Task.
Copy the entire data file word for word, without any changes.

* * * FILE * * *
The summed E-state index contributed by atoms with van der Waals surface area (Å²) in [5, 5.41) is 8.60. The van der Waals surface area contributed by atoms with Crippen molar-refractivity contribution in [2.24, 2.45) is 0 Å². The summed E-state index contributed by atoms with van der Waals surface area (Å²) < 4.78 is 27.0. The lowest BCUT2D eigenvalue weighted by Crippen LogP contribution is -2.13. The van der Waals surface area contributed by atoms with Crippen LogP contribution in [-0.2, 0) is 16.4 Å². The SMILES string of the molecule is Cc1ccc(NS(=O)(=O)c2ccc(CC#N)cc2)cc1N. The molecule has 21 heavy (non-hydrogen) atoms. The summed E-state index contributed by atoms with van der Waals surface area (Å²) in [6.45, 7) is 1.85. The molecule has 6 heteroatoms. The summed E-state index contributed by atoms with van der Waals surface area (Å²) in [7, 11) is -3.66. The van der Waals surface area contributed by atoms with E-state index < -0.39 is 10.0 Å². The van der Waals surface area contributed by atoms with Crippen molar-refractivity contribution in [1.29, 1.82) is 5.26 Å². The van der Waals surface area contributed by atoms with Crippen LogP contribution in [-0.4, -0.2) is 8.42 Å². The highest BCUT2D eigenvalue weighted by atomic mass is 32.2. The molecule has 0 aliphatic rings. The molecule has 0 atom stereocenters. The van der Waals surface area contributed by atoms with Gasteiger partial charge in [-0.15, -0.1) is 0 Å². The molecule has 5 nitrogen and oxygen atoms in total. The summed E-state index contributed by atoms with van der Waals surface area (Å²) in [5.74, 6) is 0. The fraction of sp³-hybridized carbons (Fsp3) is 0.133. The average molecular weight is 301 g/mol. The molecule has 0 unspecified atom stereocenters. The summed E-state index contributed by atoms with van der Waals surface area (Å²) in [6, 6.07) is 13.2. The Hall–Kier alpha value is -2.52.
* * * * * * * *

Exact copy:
The summed E-state index contributed by atoms with van der Waals surface area (Å²) in [5, 5.41) is 8.60. The van der Waals surface area contributed by atoms with Crippen molar-refractivity contribution in [2.24, 2.45) is 0 Å². The summed E-state index contributed by atoms with van der Waals surface area (Å²) < 4.78 is 27.0. The lowest BCUT2D eigenvalue weighted by Crippen LogP contribution is -2.13. The van der Waals surface area contributed by atoms with Crippen LogP contribution in [-0.2, 0) is 16.4 Å². The SMILES string of the molecule is Cc1ccc(NS(=O)(=O)c2ccc(CC#N)cc2)cc1N. The molecule has 21 heavy (non-hydrogen) atoms. The summed E-state index contributed by atoms with van der Waals surface area (Å²) in [6.45, 7) is 1.85. The molecule has 6 heteroatoms. The summed E-state index contributed by atoms with van der Waals surface area (Å²) in [7, 11) is -3.66. The van der Waals surface area contributed by atoms with E-state index < -0.39 is 10.0 Å². The van der Waals surface area contributed by atoms with Crippen molar-refractivity contribution in [1.29, 1.82) is 5.26 Å². The van der Waals surface area contributed by atoms with Crippen LogP contribution in [-0.4, -0.2) is 8.42 Å². The highest BCUT2D eigenvalue weighted by atomic mass is 32.2. The molecule has 0 aliphatic rings. The molecule has 0 atom stereocenters. The van der Waals surface area contributed by atoms with Gasteiger partial charge in [-0.15, -0.1) is 0 Å². The molecule has 5 nitrogen and oxygen atoms in total. The summed E-state index contributed by atoms with van der Waals surface area (Å²) in [5.74, 6) is 0. The fraction of sp³-hybridized carbons (Fsp3) is 0.133. The average molecular weight is 301 g/mol. The molecule has 0 unspecified atom stereocenters. The summed E-state index contributed by atoms with van der Waals surface area (Å²) in [6, 6.07) is 13.2. The Hall–Kier alpha value is -2.52.